I have written quite a bit about the gap between the real world and the Utopian construction that “progressives” favor. I guess that I have been rooted in the “hard” sciences like engineering and mathematics for far too long to have a appreciation of living in a world where actions and results don’t matter. I have also been exposed to the softer side of organizational dynamics because in my career, I have had to learn to be multilingual in business – I have a degree in finance and economics which allows me to speak sales, marketing and accountant, mechanical engineering which allows me to speak tech, and a general business education which allows me to speak the project management and administrative lingo. My postgraduate degree allows me to understand international business interrelationships and cultures – but just like the “hard” sciences, these have rules as well.
Granted, I have been trained and worked in the operational end of several manufacturing businesses in my 30 some odd years in the workplace and in every case results have mattered – sometimes to the very survival of the company, so maybe I’m just too sensitive to the execution of plans to comprehend the idea that our purpose is simply to “be” and be taken care of by a benevolent government and that requires no “doing”, that having an idea is as good as putting one to work.
I do believe that ideas matter…but simply having an idea is not enough. An unrealized idea, something that yields no result, is worthless. It is the same in business as it is in politics. I just read this article in BusinessWeek about innovation, it states that:
Creativity, by itself, is not enough. As I’ve previously written in this space, inventions that aren’t commercialized—no matter how creative—remain inventions, not innovations. To be commercial, an invention needs to matter enough to a customer to be worth paying for. And what matters to most customers is not the invention itself but what job it enables them to do that they couldn’t do, or do well enough, before. The microwave, for example, when it was first introduced, was a terrible oven, but it was fantastic defroster—and to many customers it was worth quite a lot to be able to keep food safe in the freezer until moments before they cooked dinner rather than have to think about it the morning or the night before.
So, results matter. That’s why I simply cannot grasp the post-modern idea that there is no objective truth, that the rules must change to fit the situation and that intent matters more than results. I admit it, I simply do not accept that documents of principle, like our Constitution were meant to be “interpreted” to mean anything that the current political and social class wants or to avoid things that they find inconvenient.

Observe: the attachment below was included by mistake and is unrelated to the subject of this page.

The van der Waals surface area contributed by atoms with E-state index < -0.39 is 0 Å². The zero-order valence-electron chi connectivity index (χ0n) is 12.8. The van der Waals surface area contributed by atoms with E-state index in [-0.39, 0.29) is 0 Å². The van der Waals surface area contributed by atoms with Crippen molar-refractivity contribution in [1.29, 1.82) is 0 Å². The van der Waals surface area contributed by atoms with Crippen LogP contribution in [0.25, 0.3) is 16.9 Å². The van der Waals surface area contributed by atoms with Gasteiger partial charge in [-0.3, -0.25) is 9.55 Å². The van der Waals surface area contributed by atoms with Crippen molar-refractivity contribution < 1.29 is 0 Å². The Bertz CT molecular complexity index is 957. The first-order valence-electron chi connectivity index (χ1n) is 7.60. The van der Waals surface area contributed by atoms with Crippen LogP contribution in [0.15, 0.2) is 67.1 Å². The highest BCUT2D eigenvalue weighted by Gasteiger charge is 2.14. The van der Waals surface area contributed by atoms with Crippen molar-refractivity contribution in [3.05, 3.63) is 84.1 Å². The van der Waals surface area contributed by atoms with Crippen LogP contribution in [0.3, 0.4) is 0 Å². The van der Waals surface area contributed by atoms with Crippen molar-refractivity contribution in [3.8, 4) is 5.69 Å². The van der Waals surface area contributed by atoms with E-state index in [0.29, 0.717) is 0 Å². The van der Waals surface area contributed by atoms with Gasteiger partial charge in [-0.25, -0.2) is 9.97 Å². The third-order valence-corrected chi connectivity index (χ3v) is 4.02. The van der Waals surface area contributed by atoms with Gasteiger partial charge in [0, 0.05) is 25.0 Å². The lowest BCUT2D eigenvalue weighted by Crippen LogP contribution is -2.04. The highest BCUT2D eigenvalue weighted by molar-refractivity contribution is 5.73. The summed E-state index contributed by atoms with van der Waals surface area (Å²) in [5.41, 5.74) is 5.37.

That’s not quite true, I am quite capable of grasping the idea of an alternate reality, I simply reject it as illogical and a waste of time and resources.
If I claimed success where there was none or instituted policies or actions that damaged our company or were counter to our stated values, I would be fired – and deservedly so. We have rules, our mission statement and goals are our constitution, our policies and procedures are our laws. We don’t “interpret” them to create an alternate business where failure is success or trying is equal to doing. As Master Yoda said to Luke:
“Do, or do not. There is no ‘try.'”
There will be those who say that my beliefs are “prehistoric” or that it means that I don’t want women’s suffrage or I want slavery back – that’s just pure obfuscation. That position, like that taken by our friend Diane Reeves of Panama City, is something that “progressives” construct as a straw man to set up and knock over so they can avoid the real debate – which is the damage and unintended consequences that are rendered by virtue of their end runs around the Constitution in attempts to deny natural law and shape the world in the image of the fantasy land that they idolize.
I actually do believe that the Constitution can and should be changed and that there was a specific and deliberate methodology prescribed by the Founders to do it. I am a strong proponent of what Jefferson wrote in the Declaration of Independence:
That to secure these rights, Governments are instituted among Men, deriving their just powers from the consent of the governed, — That whenever any Form of Government becomes destructive of these ends, it is the Right of the People to alter or to abolish it, and to institute new Government, laying its foundation on such principles and organizing its powers in such form, as to them shall seem most likely to effect their Safety and Happiness. Prudence, indeed, will dictate that Governments long established should not be changed for light and transient causes; and accordingly all experience hath shewn that mankind are more disposed to suffer, while evils are sufferable than to right themselves by abolishing the forms to which they are accustomed. But when a long train of abuses and usurpations, pursuing invariably the same Object evinces a design to reduce them under absolute Despotism, it is their right, it is their duty, to throw off such Government, and to provide new Guards for their future security.
I know of no classical liberal or conservative who wants to return to the evils of history; however, I do know many like myself that are opposed to creating new evils by ignoring the lessons of the past and circumventing the clear and universal truths of our Constitution though processes like administrative law and judicial activism.
It is an eternal battle of textualism vs. intentionalism.
In the real world it is do or do not. There is no try.